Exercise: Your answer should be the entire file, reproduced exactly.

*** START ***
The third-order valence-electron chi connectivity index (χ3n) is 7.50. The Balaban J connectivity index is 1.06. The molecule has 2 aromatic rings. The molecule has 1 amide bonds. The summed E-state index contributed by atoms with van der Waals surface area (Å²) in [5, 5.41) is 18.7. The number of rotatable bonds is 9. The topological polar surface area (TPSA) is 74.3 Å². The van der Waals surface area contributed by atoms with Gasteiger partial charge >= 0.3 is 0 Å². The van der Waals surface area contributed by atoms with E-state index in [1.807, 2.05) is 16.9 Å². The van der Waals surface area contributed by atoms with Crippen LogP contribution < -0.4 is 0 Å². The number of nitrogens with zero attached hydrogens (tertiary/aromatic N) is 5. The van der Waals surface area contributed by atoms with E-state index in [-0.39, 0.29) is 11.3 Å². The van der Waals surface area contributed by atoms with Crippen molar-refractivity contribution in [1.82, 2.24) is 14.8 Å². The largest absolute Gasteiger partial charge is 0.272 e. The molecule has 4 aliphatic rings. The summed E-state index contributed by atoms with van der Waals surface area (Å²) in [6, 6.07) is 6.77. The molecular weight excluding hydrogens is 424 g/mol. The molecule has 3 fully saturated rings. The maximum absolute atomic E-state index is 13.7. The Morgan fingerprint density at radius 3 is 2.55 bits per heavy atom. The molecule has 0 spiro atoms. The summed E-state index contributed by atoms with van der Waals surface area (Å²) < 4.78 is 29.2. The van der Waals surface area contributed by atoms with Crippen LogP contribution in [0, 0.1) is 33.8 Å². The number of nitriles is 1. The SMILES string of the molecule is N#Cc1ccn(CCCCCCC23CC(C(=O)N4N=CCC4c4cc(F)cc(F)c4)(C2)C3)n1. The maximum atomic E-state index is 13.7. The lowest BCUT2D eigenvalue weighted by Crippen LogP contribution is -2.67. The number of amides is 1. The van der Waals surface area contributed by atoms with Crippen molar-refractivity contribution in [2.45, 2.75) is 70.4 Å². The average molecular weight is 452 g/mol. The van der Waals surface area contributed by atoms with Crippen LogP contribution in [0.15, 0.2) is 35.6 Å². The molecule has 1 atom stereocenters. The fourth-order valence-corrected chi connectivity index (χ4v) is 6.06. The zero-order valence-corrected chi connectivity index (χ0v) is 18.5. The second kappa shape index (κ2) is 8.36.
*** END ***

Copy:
The third-order valence-electron chi connectivity index (χ3n) is 7.50. The Balaban J connectivity index is 1.06. The molecule has 2 aromatic rings. The molecule has 1 amide bonds. The summed E-state index contributed by atoms with van der Waals surface area (Å²) in [5, 5.41) is 18.7. The number of rotatable bonds is 9. The topological polar surface area (TPSA) is 74.3 Å². The van der Waals surface area contributed by atoms with Gasteiger partial charge >= 0.3 is 0 Å². The van der Waals surface area contributed by atoms with E-state index in [1.807, 2.05) is 16.9 Å². The van der Waals surface area contributed by atoms with Crippen LogP contribution < -0.4 is 0 Å². The number of nitrogens with zero attached hydrogens (tertiary/aromatic N) is 5. The van der Waals surface area contributed by atoms with E-state index in [-0.39, 0.29) is 11.3 Å². The van der Waals surface area contributed by atoms with Crippen molar-refractivity contribution in [1.82, 2.24) is 14.8 Å². The largest absolute Gasteiger partial charge is 0.272 e. The molecule has 4 aliphatic rings. The summed E-state index contributed by atoms with van der Waals surface area (Å²) in [6, 6.07) is 6.77. The molecular weight excluding hydrogens is 424 g/mol. The molecule has 3 fully saturated rings. The maximum absolute atomic E-state index is 13.7. The Morgan fingerprint density at radius 3 is 2.55 bits per heavy atom. The molecule has 0 spiro atoms. The summed E-state index contributed by atoms with van der Waals surface area (Å²) < 4.78 is 29.2. The van der Waals surface area contributed by atoms with Crippen LogP contribution in [0, 0.1) is 33.8 Å². The number of nitriles is 1. The SMILES string of the molecule is N#Cc1ccn(CCCCCCC23CC(C(=O)N4N=CCC4c4cc(F)cc(F)c4)(C2)C3)n1. The maximum atomic E-state index is 13.7. The lowest BCUT2D eigenvalue weighted by Crippen LogP contribution is -2.67. The number of amides is 1. The van der Waals surface area contributed by atoms with Crippen molar-refractivity contribution in [2.45, 2.75) is 70.4 Å². The average molecular weight is 452 g/mol. The van der Waals surface area contributed by atoms with Crippen LogP contribution in [0.15, 0.2) is 35.6 Å². The molecule has 1 atom stereocenters. The fourth-order valence-corrected chi connectivity index (χ4v) is 6.06. The zero-order valence-corrected chi connectivity index (χ0v) is 18.5. The second kappa shape index (κ2) is 8.36.